Supergee points to a two-question "Quick and Painless Enneagram Test." The Enneagram being (among other things) yet another model of personality types. (That Wikipedia article has a bunch of interesting stuff in it about the history of the Enneagram; looks like the symbol was first used (at least in modern times) by Gurjieff and Ouspensky.)
The test has two questions, each of which present three choices; there are thus obviously nine possible results. I took it and got a result that seemed reasonably accurate. But then I tried some alternate answers and got other results that seemed just as accurate.
It seems that I'm a One, Two, Five, and Nine. For each of those, about 3/4 of the description bullets seemed to match me pretty well, and at least one bullet in each of those categories was very accurate for me. I didn't see the Six outcome, but I gather that it would match me reasonably well too.
(On the other hand, I don't think any of the "you're definitely an x if you do y" cartoons on the results pages matched for me.)
In short, for me this test has the same problem that most personality tests have: the categorizations are so vague and broad that too many of them (roughly half in this case) seem to be accurate descriptions. (That may, of course, just be me; it may well be that most people do find one or two of the nine boxes significantly more accurate than the others in describing them.)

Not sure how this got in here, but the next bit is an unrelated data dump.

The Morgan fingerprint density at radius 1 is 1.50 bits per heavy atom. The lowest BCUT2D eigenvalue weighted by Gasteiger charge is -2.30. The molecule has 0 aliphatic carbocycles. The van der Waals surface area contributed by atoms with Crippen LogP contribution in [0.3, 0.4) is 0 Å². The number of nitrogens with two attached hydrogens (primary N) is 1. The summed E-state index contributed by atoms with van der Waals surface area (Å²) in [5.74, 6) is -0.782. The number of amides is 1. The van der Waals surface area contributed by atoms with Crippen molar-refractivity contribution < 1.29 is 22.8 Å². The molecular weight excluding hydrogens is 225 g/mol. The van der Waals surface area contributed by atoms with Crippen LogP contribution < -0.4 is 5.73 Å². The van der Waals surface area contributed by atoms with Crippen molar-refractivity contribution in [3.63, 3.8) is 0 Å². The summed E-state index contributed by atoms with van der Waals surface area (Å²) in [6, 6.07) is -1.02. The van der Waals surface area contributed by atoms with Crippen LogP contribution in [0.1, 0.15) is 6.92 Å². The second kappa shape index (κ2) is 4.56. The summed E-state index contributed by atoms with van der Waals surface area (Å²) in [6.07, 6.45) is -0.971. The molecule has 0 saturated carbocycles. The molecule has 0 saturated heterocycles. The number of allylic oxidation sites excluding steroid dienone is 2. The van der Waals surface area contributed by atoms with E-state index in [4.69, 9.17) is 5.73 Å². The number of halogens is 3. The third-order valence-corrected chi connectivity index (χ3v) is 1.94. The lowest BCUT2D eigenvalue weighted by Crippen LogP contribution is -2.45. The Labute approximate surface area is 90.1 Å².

Of course, for the makers of personality tests, that's not a flaw; that's the hallmark of a good test, because it means almost anyone who takes the test will come away feeling that it described them well.
That's one reason I like the Myers-Briggs test, despite its flaws; it does a reasonably good job of putting me in one of its sixteen boxes (well, okay, actually midway between two of them), and the other categories aren't very good descriptions of me.
(But mostly I like the Myers-Briggs because it exposed me to the introvert/extrovert distinction, and specifically to the idea that extroverts gain energy from social interaction; it had never occurred to me that that could happen, and it explained a lot about my extrovert friends.)